Who'd be a moth, especially a little one like this? It probably hasn't lived much more than a week or two, but already it's got a chunk out of its trailing edge like a Spitfire returning from a dogfight. It reminds me of that wartime RAF sketch from Beyond the Fringe where Peter Cook sends Jonathan Miller out on a suicide mission ("Another, sir?) and when Miller says: "Goodbye then, sir - or is it au revoir?", replies firmly: "No".
So many hazards beset a moth; even violent gusts of wind might disable a scrap like this. I think this is a Common Pug, although my record in identification may not give you huge confidence. Here's another one, below, with its wings up away from the usual flat, resting position. It's preparing to make its escape from yet another threat. Me.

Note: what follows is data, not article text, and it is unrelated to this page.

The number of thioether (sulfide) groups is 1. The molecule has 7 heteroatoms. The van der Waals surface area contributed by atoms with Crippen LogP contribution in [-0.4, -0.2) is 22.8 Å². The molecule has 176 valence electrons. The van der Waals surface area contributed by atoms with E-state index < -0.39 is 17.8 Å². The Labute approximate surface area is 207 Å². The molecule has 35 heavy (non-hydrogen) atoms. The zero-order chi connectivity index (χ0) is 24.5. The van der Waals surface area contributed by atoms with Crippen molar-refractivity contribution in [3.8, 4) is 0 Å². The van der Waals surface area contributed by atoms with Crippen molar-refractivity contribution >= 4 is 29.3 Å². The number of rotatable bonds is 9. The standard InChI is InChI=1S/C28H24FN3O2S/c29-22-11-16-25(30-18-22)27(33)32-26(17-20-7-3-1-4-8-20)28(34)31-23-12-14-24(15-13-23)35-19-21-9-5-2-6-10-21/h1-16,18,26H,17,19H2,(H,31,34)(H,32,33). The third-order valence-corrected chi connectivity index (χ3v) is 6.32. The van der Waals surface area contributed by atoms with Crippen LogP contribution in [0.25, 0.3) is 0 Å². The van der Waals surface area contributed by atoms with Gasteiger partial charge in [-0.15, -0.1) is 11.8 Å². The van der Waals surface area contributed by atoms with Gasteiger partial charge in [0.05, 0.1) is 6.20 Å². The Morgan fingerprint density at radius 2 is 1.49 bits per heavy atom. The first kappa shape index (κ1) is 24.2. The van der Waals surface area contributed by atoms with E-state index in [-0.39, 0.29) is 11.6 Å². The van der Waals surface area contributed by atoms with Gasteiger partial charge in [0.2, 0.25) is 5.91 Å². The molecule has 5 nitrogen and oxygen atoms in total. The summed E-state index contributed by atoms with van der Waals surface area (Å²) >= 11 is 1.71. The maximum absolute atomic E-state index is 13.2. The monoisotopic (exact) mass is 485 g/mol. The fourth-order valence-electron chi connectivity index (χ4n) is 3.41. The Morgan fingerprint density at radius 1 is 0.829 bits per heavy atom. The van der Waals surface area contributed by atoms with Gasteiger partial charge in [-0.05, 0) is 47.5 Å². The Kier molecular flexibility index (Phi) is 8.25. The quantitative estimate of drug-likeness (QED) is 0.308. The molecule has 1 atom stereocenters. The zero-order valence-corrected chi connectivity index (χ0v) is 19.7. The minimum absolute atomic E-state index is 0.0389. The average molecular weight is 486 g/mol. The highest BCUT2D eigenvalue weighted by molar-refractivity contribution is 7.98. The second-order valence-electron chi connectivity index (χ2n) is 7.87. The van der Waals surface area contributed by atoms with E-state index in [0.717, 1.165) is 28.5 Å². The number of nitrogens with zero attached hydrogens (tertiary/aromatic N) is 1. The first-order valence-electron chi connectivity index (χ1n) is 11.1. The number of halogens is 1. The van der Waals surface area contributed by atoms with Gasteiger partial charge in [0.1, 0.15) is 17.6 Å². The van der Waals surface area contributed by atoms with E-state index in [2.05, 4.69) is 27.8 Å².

Otherwise, the trap continues in its modest March way, with the Quakers, Drabs and Hebrew Characters returning for their nightly conclave. Cold weather has replaced the amazing sunshine of the last ten days and the Met Office talks of snow. When the north wind doth blow... Although actually these are north-easterlies, and they have the feel of Spitzbergen about them.